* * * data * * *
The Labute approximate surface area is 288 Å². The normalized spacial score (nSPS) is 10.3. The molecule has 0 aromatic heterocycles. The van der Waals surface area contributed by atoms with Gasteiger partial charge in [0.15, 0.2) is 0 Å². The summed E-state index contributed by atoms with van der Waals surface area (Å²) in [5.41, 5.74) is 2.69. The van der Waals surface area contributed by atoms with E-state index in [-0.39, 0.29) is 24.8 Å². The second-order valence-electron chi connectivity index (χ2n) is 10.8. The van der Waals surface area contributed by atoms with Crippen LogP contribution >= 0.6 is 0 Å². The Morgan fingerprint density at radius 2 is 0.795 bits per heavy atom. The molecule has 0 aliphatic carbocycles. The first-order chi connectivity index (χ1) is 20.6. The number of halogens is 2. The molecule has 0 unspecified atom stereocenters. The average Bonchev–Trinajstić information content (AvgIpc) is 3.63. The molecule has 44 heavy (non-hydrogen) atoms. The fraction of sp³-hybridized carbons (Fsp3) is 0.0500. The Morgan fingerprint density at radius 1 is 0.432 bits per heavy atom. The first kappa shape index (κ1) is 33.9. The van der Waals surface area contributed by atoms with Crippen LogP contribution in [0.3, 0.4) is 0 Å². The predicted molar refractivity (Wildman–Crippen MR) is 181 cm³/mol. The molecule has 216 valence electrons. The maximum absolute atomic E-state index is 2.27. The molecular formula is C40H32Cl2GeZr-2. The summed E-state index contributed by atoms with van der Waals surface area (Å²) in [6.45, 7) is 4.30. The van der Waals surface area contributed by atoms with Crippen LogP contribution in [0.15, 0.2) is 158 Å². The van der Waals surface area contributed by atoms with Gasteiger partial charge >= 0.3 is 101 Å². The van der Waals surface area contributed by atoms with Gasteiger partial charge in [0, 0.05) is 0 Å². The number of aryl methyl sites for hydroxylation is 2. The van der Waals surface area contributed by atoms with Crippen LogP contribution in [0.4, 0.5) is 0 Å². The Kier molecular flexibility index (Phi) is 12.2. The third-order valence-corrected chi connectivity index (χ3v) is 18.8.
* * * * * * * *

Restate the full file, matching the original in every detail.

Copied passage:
The Labute approximate surface area is 288 Å². The normalized spacial score (nSPS) is 10.3. The molecule has 0 aromatic heterocycles. The van der Waals surface area contributed by atoms with Gasteiger partial charge in [0.15, 0.2) is 0 Å². The summed E-state index contributed by atoms with van der Waals surface area (Å²) in [5.41, 5.74) is 2.69. The van der Waals surface area contributed by atoms with E-state index in [-0.39, 0.29) is 24.8 Å². The second-order valence-electron chi connectivity index (χ2n) is 10.8. The van der Waals surface area contributed by atoms with Crippen LogP contribution >= 0.6 is 0 Å². The Morgan fingerprint density at radius 2 is 0.795 bits per heavy atom. The molecule has 0 aliphatic carbocycles. The first-order chi connectivity index (χ1) is 20.6. The number of halogens is 2. The molecule has 0 unspecified atom stereocenters. The average Bonchev–Trinajstić information content (AvgIpc) is 3.63. The molecule has 44 heavy (non-hydrogen) atoms. The fraction of sp³-hybridized carbons (Fsp3) is 0.0500. The Morgan fingerprint density at radius 1 is 0.432 bits per heavy atom. The first kappa shape index (κ1) is 33.9. The van der Waals surface area contributed by atoms with Crippen LogP contribution in [0.3, 0.4) is 0 Å². The predicted molar refractivity (Wildman–Crippen MR) is 181 cm³/mol. The molecule has 216 valence electrons. The maximum absolute atomic E-state index is 2.27. The molecular formula is C40H32Cl2GeZr-2. The summed E-state index contributed by atoms with van der Waals surface area (Å²) in [6.45, 7) is 4.30. The van der Waals surface area contributed by atoms with Crippen LogP contribution in [0.15, 0.2) is 158 Å². The van der Waals surface area contributed by atoms with Gasteiger partial charge >= 0.3 is 101 Å². The van der Waals surface area contributed by atoms with Gasteiger partial charge in [0, 0.05) is 0 Å². The number of aryl methyl sites for hydroxylation is 2. The van der Waals surface area contributed by atoms with Crippen LogP contribution in [0.4, 0.5) is 0 Å². The Kier molecular flexibility index (Phi) is 12.2. The third-order valence-corrected chi connectivity index (χ3v) is 18.8.